As the Chicago Blackhawks marched to the Stanley Cup Finals, defenseman Duncan Keith has shown everyone why he's nominated for the Norris Trophy as the NHL's best defenseman. In the Blackhawks' sweep of the San Jose Sharks in the Western Conference Finals, Keith had four assists and led all defensemen in the series in ice time, including an impressive 34 minutes in Game 3. His grittiest performance came in Game 4, shaking off the loss of several teeth after getting struck in the mouth by the puck to log over 29 minutes as the Blackhawks clinched the conference final.
The only chance
Most observers acknowledge the Chicago Blackhawks' depth in swift, skilled talent should make them the favorite in the upcoming Stanley Cup Finals, but hanging over this team is the knowledge this roster could be broken up next season. Expensive salaries of several star players already have the Blackhawks close to maxed out for cap space next season, meaning there will be a few salary-dumping moves in the offseason involving their second-tier talent. The knowledge that this will be the only chance for this lineup to win a championship is likely providing the Blackhawks with additional motivation to end their franchise's 49-year Stanley Cup drought.
Philly flying high
It's been the year of the underdog in the Eastern Conference playoffs, with the Philadelphia Flyers emerging as the top dog. Barely making the playoffs on the last game of the season due to a shootout, forced by injuries to go with backup goaltenders, losing several key players at different times to injury, and having to overcome a 3-0 series deficit against the Boston Bruins, the Flyers have shown tremendous character and determination in overcoming all obstacles in their way this spring. Their comeback series victory over the Bruins was history-making, but it could be topped if they can win their first Stanley Cup since 1975.
Return of the injured
The Philadephia Flyers have not had an easy road to the Eastern Conference Finals, hampered by injuries to key players throughout the playoffs. In upsetting the Boston Bruins in one of the greatest series comebacks in NHL history, the Flyers had to do it without the services of sniper Jeff Carter and checking specialist Ian Laperriere. Both were sidelined during the Flyers' opening-round upset of the New Jersey Devils, but they made a surprise return to the Flyers' lineup for Game 4 of the conference finals against the Montreal Canadiens. It'll take some time for both to fully round back into game shape, but having them back will provide a welcome boost for the Flyers' depth in their Stanley Cup quest.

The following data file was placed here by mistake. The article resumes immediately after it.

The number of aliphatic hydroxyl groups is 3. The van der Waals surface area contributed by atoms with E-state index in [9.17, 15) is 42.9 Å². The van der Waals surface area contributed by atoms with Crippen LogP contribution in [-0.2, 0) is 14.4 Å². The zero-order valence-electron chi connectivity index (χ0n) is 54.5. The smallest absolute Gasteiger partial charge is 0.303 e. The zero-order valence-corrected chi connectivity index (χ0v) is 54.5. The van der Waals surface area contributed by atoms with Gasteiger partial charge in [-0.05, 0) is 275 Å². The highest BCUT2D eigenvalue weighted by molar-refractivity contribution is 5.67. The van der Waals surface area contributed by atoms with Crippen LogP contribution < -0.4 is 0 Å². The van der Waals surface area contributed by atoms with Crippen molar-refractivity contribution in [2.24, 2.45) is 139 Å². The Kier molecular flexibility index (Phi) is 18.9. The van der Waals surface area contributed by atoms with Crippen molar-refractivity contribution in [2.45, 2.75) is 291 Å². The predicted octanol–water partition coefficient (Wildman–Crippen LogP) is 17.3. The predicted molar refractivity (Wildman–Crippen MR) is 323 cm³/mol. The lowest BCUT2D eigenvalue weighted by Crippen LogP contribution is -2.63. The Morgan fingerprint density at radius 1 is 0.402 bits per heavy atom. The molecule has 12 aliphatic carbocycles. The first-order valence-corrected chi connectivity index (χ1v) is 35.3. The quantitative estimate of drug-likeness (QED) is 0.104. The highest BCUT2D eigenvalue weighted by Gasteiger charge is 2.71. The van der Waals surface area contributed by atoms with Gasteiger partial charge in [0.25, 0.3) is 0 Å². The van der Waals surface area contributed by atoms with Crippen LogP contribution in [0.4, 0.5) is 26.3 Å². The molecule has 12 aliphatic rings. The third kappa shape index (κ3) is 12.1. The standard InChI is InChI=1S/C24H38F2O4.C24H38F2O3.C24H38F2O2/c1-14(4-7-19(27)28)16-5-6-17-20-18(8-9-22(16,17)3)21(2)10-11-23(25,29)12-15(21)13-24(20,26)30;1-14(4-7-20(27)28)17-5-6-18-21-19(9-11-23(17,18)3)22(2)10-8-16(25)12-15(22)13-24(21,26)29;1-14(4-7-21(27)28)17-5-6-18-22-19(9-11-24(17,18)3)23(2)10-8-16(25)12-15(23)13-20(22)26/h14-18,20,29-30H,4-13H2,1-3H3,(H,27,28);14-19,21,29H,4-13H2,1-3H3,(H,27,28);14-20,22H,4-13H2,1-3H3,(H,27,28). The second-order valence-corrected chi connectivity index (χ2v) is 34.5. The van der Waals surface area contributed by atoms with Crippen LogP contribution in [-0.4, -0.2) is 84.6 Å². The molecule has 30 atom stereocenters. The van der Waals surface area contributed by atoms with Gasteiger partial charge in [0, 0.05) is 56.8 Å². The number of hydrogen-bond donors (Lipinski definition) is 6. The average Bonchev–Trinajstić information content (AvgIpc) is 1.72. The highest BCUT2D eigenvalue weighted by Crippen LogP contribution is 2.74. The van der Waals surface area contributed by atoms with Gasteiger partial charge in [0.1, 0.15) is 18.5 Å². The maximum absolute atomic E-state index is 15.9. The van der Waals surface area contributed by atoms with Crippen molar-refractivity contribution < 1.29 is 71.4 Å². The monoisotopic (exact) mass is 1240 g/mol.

Niemi's the man
Like his Finnish countryman Miikka Kiprusoff before him, Chicago Blackhawks goaltender Antti Niemi has been making a name for himself in his first postseason. In 2004 Kiprusoff carried the Calgary Flames to the Stanley Cup Finals; six years later, Niemi has done the same for the Blackhawks. Shaking off concerns about his postseason inexperience, Niemi has steadily improved, and in the Western Conference Finals he held San Jose to seven goals in four games as Chicago swept the Sharks. With his record of 12-4, a 2.33 goals-against average, a .921 save percentage and two shutouts, any lingering doubts about Niemi's postseason performance have been erased.
Pronger leads the way
Philadelphia Flyers goaltenders Brian Boucher and Michael Leighton have been key to their club's long trek through this postseason, but the real heroes have been their defensive corps, led by their 6-foot-6, 215-pound all-star, Chris Pronger. No stranger to the Stanley Cup playoff grind, Pronger leads all blueliners in postseason points with 14 and provides a steadying veteran presence both to their defensive corps and to the rest of the team. The 35-year-old Pronger has a history for nasty play, but in this year's playoffs he's played with a newfound maturity, avoiding costly cheap shots and bad penalties.
The Chicago Blackhawks have been led by their notable stars throughout their impressive run to the Stanley Cup Finals, but in the Western Conference Finals, three of their "lesser lights" came up big against the San Jose Sharks. Checking winger Troy Brouwer set up the tying goal in Game 1 and netted the insurance goal in the 'Hawks' 4-2 victory in Game 2. Center Dave Bolland is in a three-way tie for fifth in team playoff scoring (10 points), including a key goal in Game 3 and the tying goal in Game 4. But winger Dustin Byfuglien made the biggest impact against the Sharks, scoring three of the four game-winning goals in the series, tying Philadelphia's Daniel Briere for most game-winning goals this spring.
The Quiet Man
Prior to this season, few hockey fans outside of Philadelphia really knew much about Flyers forward Claude Giroux, other than for then-GM Bob Clarke forgetting his name when announcing his selection by the Flyers as the 22nd overall pick in the 2006 entry draft. Giroux had a good sophomore performance in 2009-10 with 47 points in 82 games, but in this year's playoffs he's quietly emerged as a star with 16 points in as many games heading into Game 5 of the Eastern Conference Finals, to sit third in team scoring behind only Mike Richards and Daniel Briere, both tied with 18 points. Considering the good things that have happened for the Flyers this spring, Giroux's breakout performance is among the best.